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Found 5 results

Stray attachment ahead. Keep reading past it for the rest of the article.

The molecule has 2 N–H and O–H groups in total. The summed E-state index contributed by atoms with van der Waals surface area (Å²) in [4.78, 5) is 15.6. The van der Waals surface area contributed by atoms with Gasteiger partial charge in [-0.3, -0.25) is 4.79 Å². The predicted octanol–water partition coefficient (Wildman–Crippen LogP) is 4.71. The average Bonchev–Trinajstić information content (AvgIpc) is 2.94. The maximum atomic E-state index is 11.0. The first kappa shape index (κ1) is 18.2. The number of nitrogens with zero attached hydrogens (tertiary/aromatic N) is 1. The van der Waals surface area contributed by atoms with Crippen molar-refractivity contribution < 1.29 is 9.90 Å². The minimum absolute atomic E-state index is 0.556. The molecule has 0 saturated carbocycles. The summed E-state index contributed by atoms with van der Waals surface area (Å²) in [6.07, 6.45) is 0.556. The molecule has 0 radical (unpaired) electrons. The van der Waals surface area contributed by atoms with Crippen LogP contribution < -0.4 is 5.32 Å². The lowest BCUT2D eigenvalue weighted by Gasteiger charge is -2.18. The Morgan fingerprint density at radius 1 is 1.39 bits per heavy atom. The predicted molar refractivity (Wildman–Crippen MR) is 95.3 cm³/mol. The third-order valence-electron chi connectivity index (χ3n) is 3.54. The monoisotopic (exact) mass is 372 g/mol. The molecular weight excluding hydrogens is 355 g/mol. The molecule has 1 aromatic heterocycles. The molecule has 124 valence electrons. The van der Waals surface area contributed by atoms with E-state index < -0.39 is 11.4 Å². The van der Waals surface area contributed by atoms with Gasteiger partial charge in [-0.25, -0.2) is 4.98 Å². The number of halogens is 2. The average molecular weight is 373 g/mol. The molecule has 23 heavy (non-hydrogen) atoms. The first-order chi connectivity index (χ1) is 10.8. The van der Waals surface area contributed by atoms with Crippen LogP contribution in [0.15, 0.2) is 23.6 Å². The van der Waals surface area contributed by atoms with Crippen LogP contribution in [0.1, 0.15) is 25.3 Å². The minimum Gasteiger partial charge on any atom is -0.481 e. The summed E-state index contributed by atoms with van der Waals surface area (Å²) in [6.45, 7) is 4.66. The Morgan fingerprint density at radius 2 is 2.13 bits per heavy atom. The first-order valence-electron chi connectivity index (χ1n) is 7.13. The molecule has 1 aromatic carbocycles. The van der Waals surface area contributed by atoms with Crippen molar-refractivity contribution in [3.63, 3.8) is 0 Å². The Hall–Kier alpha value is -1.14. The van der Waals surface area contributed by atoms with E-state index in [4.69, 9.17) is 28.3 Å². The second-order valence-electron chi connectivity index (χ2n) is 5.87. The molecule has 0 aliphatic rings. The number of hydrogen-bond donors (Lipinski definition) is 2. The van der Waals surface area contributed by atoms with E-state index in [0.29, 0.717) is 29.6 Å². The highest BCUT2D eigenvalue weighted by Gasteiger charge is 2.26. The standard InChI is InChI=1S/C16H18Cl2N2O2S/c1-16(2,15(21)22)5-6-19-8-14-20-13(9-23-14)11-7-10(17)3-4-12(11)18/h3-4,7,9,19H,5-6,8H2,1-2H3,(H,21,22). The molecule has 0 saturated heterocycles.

1. Celiac.com 10/30/2018 - Products with “gluten-free” were unknown just 20 years ago. Now, driven by new labeling standards and demand that far exceeds those on medical diets, the market for gluten-free foods is expected to hit $2.34 billion in sales by 2019. That’s more than double the 2014 level. How has the influx of new gluten-free products in the last few years changed the experience of people with celiac disease? A team of researchers recently set out to investigate how the recent proliferation of the gluten‐free industry has affected individuals living with celiac disease, with a primary focus on their social lives and relationships. The research team included J. A. King, G. G. Kaplan, and J. Godley. They are variously affiliated with the Department of Sociology, Faculty of Arts, University of Calgary, Calgary, Alberta, Canada, and the O’Brien Institute for Public Health, University of Calgary, Calgary, Alberta, Canada. The team employed interpretive phenomenology for study design and analysis. Team members held semi‐structured interviews with 17 adults with clinically diagnosed celiac disease in Calgary, Alberta. They recorded the interviews and transcribed them for analysis. These 17 Canadians living with celiac disease reported that they perceive the growth of the gluten‐free industry as a "double‐edged sword." Although they are grateful for more readily available, more palatable gluten‐free options, they are increasingly faced with misunderstandings about the severity of celiac disease as a perceived result of many non-celiac disease individuals subscribing to the gluten‐free diet. Participants also felt they may be perceived or even perceived themselves differently, such as "high maintenance," etc. To help mitigate these social ramifications of following the gluten‐free diet, participants utilized various strategies. According to the study’s authors, simply telling celiac patients to adopt a gluten‐free diet ignores the regular challenges faced by those patients. The authors of the report are calling for doctors to consider the indirect burdens for celiac patients who must adopt a gluten-free diet when making their recommendations. But how? The report says nothing about what exactly doctors are supposed consider, or what they should tell patients about the challenges of a gluten-free diet. People with celiac disease probably do need more information up front as they begin to follow a gluten-free diet, but clearly far more input and study are needed. This study tells us that seventeen people in Alberta, Canada say that being gluten-free by medical necessity is both easier and more challenging than it was in the past. That it was both more manageable, but also more stressful, because gluten-free fad dieters are confusing everything. What are we to make of this? Talking informally with 17 celiac patients and writing up the results may not rise to the level of a solid study, and their input doesn’t really tell us much about how to improve their situation. Also, blaming the popularity of the gluten-free diet as a cause of confusion or stress in people with celiac disease could be an overreaction. Remember, ten or twenty years ago when most people had nearly zero awareness of celiac disease or the gluten-free diet? That included doctors who were trying to diagnose it. To have these inconvenient misunderstandings, people must first have some idea that celiac disease exists, and that a gluten-free diet is part of it. Is it possible that, as annoying as such misunderstandings may be, they represent progress, however incremental? Perhaps the annoyances are real, perhaps they are perceived. Perhaps they are a reflection of slowly rising awareness levels. But the study doesn’t tell us any of these important details. Again, there’s little question that people with celiac disease need more information up front as they begin to follow a gluten-free diet, but clearly more input and study is needed so that we can come up with an accurate picture of the challenges and provide the best ways to meet them. What’s your experience of the rapidly changing gluten-free landscape? Read more at: JOURNAL OF HUMAN NUTRITION & DIETETICS. First published: 02 October 2018 https://doi.org/10.1111/jhn.12597